This matters for us today because many of these same values have been passed on through successive generations in American Christianity, for good and for ill. On the one hand, American evangelicalism still emphasizes the centrality of the Gospel rather than one exclusive institutional structure of the Church. On the other hand, these truths mean that many American Christians have a very shallow sense of ecclesiology. When we value personal experience over corporate experience, it’s easy to become consumers of religion. We “shop” for churches that meet “our needs,” or we seek entertainment in the musical or preaching styles of a congregation. This isn’t entirely bad. Whitefield did genuinely touch lives for Christ through his entertaining preaching. As the Apostle Paul wrote, what matters is that, “Christ is preached, and in this I rejoice” (Phil 1:8). But giving personal experience of faith priority over corporate experience of faith means we may under-value the importance of the Church.

While this is the legacy American Protestants and evangelicals have inherited, we should be discerning in which parts of it we pass on. To be true to Whitefield’s legacy,  we should remember that he was a loyal Anglican up to the point of his death. He chose to remain loyal even though jealous Anglican bishops actually incited mob violence against him and other revival preachers in England. Whitefield was among the early Methodists, a group which began as a revival-oriented anti-institution strain within the Anglican Church. In such a role, he challenged the institution, but did so in loyal opposition.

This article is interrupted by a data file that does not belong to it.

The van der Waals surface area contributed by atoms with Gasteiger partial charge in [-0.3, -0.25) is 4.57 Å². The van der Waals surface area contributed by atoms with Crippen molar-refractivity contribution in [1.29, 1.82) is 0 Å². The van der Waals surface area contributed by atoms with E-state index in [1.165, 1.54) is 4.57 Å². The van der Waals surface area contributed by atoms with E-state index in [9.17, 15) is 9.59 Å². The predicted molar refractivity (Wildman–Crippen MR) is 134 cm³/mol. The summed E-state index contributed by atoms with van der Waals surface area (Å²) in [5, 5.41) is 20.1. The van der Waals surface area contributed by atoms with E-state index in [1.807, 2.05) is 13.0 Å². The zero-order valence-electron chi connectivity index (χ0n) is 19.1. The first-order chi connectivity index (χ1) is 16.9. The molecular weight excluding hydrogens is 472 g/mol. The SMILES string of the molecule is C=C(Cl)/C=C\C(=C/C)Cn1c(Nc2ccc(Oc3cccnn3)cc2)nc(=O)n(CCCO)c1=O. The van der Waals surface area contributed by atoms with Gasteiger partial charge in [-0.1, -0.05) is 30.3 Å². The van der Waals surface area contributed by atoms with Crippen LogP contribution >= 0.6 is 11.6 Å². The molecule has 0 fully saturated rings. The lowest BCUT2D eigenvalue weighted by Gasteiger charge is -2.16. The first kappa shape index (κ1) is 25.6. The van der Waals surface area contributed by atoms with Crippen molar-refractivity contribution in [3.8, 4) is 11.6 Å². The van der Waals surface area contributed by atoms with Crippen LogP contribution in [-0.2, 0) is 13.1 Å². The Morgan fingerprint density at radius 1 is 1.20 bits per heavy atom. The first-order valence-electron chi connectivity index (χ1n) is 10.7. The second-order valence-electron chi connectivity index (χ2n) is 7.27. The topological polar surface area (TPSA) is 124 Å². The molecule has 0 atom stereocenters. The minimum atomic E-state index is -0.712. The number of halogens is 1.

This suggests to me that Whitefield recognized his place in the Body of Christ. He knew the Body of Christ was larger than the skeleton of one denomination, so he could preach Christ to anyone who was willing to listen, and act charitably to (almost) anyone who believed in the same Lord. But he also knew that the Body needed structure, and that it would be inappropriate to say to that he, as a unique member of Christ did not belong to the rest of the Body (cf. 1 Cor. 12:15-20). In the face of all the individualism and entertainment that Whitefield ushered into the American Church, let’s not forget his deep sense of the necessity of connection to other believers.